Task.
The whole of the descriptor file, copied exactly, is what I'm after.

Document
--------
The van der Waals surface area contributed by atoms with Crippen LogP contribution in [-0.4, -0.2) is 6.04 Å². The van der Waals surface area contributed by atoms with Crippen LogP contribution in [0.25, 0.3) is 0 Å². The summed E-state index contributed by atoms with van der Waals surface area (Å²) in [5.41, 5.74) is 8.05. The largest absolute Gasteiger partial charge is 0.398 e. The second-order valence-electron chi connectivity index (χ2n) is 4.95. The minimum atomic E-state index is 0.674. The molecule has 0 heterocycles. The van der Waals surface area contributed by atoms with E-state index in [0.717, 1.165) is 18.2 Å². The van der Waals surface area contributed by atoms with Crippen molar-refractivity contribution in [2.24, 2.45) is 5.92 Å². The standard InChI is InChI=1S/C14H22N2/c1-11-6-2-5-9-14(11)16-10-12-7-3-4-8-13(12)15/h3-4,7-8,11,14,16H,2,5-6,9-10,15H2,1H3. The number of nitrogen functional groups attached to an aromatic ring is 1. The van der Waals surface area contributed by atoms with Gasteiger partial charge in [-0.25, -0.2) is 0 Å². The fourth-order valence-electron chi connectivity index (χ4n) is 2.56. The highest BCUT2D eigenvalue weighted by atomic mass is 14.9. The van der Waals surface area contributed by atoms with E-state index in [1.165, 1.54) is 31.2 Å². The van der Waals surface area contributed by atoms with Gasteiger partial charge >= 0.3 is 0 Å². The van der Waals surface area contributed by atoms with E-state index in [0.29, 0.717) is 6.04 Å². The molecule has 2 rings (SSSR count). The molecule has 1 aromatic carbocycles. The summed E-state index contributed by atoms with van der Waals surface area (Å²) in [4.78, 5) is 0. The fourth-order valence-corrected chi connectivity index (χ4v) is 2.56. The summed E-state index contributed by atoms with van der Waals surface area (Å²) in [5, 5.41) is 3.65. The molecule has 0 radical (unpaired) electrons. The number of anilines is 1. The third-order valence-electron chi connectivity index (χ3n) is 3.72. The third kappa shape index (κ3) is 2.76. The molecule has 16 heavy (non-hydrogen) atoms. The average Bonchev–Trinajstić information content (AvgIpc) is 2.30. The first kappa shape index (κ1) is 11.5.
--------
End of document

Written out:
The van der Waals surface area contributed by atoms with Crippen LogP contribution in [-0.4, -0.2) is 6.04 Å². The van der Waals surface area contributed by atoms with Crippen LogP contribution in [0.25, 0.3) is 0 Å². The summed E-state index contributed by atoms with van der Waals surface area (Å²) in [5.41, 5.74) is 8.05. The largest absolute Gasteiger partial charge is 0.398 e. The second-order valence-electron chi connectivity index (χ2n) is 4.95. The minimum atomic E-state index is 0.674. The molecule has 0 heterocycles. The van der Waals surface area contributed by atoms with E-state index in [0.717, 1.165) is 18.2 Å². The van der Waals surface area contributed by atoms with Crippen molar-refractivity contribution in [2.24, 2.45) is 5.92 Å². The standard InChI is InChI=1S/C14H22N2/c1-11-6-2-5-9-14(11)16-10-12-7-3-4-8-13(12)15/h3-4,7-8,11,14,16H,2,5-6,9-10,15H2,1H3. The number of nitrogen functional groups attached to an aromatic ring is 1. The van der Waals surface area contributed by atoms with Gasteiger partial charge in [-0.25, -0.2) is 0 Å². The fourth-order valence-electron chi connectivity index (χ4n) is 2.56. The highest BCUT2D eigenvalue weighted by atomic mass is 14.9. The van der Waals surface area contributed by atoms with E-state index in [1.165, 1.54) is 31.2 Å². The van der Waals surface area contributed by atoms with Gasteiger partial charge >= 0.3 is 0 Å². The van der Waals surface area contributed by atoms with E-state index in [0.29, 0.717) is 6.04 Å². The molecule has 2 rings (SSSR count). The molecule has 1 aromatic carbocycles. The summed E-state index contributed by atoms with van der Waals surface area (Å²) in [4.78, 5) is 0. The fourth-order valence-corrected chi connectivity index (χ4v) is 2.56. The summed E-state index contributed by atoms with van der Waals surface area (Å²) in [5, 5.41) is 3.65. The molecule has 0 radical (unpaired) electrons. The number of anilines is 1. The third-order valence-electron chi connectivity index (χ3n) is 3.72. The third kappa shape index (κ3) is 2.76. The molecule has 16 heavy (non-hydrogen) atoms. The average Bonchev–Trinajstić information content (AvgIpc) is 2.30. The first kappa shape index (κ1) is 11.5.